Tottenham's FA Cup capitulation against Manchester United shows the team is just not good enough to compete at the top

A moment when the North Londoners reverted to being just Tottenham again rather than a club that had finally shaken off their unwanted tag of also-rans.

There can only be so many near misses before you realise that perhaps this much-vaunted side and manager is not at all that.

They were close to winning the title two seasons ago in 2015-16 but fell at the final hurdle as Leicester triumphed.

Last season they were also in the FA Cup semi-final but lost out 4-2 to Premier League winners Chelsea.

They had the upper hand on their own turf against Juventus in the Champions League last 16 this season and blew it.

Then on Saturday evening, after a stirring first 20 minutes in which they lead and took Manchester United apart, they folded — again.

Now if you are not going to pay the players the seriously big bucks like the two Manchester clubs and Chelsea, then you have to offer something else.

MAUR PROBLEMS Tottenham boss Pochettino hints at Spurs exit after club crash out of FA Cup semi-final stage yet again

Love of the club can only take you so far. Players strive for something more tangible like Cup finals and trophies.

They help to instil a winning mentality at a club.

When Manchester City ended their silverware drought in the 2011 FA Cup final that was what happened.

The victory over Manchester United in the semi-final and subsequent 1-0 triumph in the final over Stoke laid the foundations for what was to come — they have won three league titles since.

There was a new belief.

No longer could they be goaded for their lack of success. Spurs still can, with no trophies in a decade.

Forget about a shift of power in North London. Even with the demise of Arsene Wenger, Arsenal have continued to give their fans days to remember.

Three FA Cups in four years and maybe now a Europa League as well.

Saturday pretty much encapsulated Spurs — they are just not good enough.

Much has been talked about Mauricio Pochettino but Jose Mourinho showed him who was boss on the big stage.

When the players look to the sidelines they saw one manager who has won nothing and one who is a serial winner.

Mourinho managed the game superbly.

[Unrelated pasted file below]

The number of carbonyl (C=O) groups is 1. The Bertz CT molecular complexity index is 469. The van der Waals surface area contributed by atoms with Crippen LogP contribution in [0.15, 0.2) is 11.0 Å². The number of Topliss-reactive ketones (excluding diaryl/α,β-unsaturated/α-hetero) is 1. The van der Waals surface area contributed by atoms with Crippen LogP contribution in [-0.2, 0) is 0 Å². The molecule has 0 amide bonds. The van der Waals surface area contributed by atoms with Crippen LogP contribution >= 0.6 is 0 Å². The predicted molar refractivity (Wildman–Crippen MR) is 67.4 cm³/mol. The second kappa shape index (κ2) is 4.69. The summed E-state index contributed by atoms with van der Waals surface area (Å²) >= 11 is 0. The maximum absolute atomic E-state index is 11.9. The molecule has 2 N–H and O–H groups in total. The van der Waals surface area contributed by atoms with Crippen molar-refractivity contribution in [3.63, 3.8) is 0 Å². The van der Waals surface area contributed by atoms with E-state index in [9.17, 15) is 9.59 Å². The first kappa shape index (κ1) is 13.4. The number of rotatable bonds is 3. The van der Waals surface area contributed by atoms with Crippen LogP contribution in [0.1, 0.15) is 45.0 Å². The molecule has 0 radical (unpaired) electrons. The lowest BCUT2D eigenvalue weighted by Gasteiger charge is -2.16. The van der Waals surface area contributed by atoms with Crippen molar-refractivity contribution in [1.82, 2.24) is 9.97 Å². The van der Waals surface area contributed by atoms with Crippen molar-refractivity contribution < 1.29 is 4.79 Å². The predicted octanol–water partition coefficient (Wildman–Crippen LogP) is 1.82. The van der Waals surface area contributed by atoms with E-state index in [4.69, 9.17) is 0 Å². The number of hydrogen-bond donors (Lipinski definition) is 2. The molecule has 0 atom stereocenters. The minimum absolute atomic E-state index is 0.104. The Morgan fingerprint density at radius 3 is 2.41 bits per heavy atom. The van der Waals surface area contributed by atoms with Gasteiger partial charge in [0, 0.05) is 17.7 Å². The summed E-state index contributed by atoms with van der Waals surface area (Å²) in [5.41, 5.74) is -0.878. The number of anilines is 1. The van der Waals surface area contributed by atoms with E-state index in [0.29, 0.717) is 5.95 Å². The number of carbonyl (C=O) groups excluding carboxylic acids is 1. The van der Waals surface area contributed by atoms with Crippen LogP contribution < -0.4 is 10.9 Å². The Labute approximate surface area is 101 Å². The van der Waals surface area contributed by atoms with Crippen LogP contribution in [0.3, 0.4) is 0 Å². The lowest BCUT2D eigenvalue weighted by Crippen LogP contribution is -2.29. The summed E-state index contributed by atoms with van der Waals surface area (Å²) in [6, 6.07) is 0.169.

He was raging after the first 20 minutes but gradually orchestrated a turnaround.

He got Ander Herrera and Nemanja Matic closer to Christian Eriksen and Mousa Dembele to give them no space.

He had Chris Smalling and Phil Jones drilled not to allow Spurs striker Harry Kane a chance.

He also got the big call spot on in playing Alexis Sanchez, who emerged as man of the match.

And Pochettino got his own big call wrong again.

He stuck with his second-choice goalkeeper Michel Vorm — because he had played in Tottenham’s previous cup games — but would France captain Hugo Lloris not have got to Herrera’s winning goal, which went in the middle of the net?

Pochettino also got it wrong the previous season in the semi-final as well when he inexplicably played Heung-min Son as a wing-back in defeat to Chelsea.

If Kane is struggling after recently returning from an ankle injury then he should not have been playing him.

I have watched him three times over the last week against Manchester City, Brighton and now Manchester United and he has not looked right in any of those games.

If he is not carrying a problem then he simply looks exhausted and that is a big worry for England going into this summer’s World Cup.

And while Tottenham is Kane’s club how long can he resist temptation from elsewhere to turn his ability in front of goal into medals? Because it is not happening at Spurs anytime soon.

Dele Alli, who scored an excellent opener, will undoubtedly be considering his options too.

It is sad — but I fear Spurs have missed the boat.

This group of players needed something to show for this period in the club’s history.

But when you have a manager who does not talk up the domestic cups as a contest, it is little wonder they don’t win them.

Mourinho takes them very seriously which is why he does win them — and then takes his sides on to greater things.


ARSENE WENGER was the architect of one of my most disappointing days at Newcastle as Arsenal beat us in the 1998 FA Cup final.

What a team he had then — organised at the back, strong in midfield and flair up front. You can’t use any of those terms to describe them now. It seems odd they had the same manager.

It’s been sad to see his demise played out in front of a divided Emirates. It should never have been this way and I wish he had bowed out with last season’s
FA Cup triumph over Chelsea.

The delay led to more self-imposed torment.

Let’s hope now he can add the Europa League trophy to those three titles and seven FA Cups — a haul that still marks him out as a truly great manager.


I TAKE no pleasure from Sunderland’s demise. How can a club of that size, with that stadium, find themselves in the third tier of English football?

Mismanagement on a huge scale from an owner who has long since wanted out.

It said everything about the malaise that few people there even seemed to realise they had gone down after Saturday’s home loss to Burton.

It is going to be a long haul back and don’t bank on a quick promotion. Every game next season will be like a cup final for their opponents, who will see the Black Cats as a major scalp.

What we will not be having soon is a North-East derby — and I’ll miss the great atmospheres.

They are great to play in but, unless they’re drawn in a cup, there won’t be another for a while.

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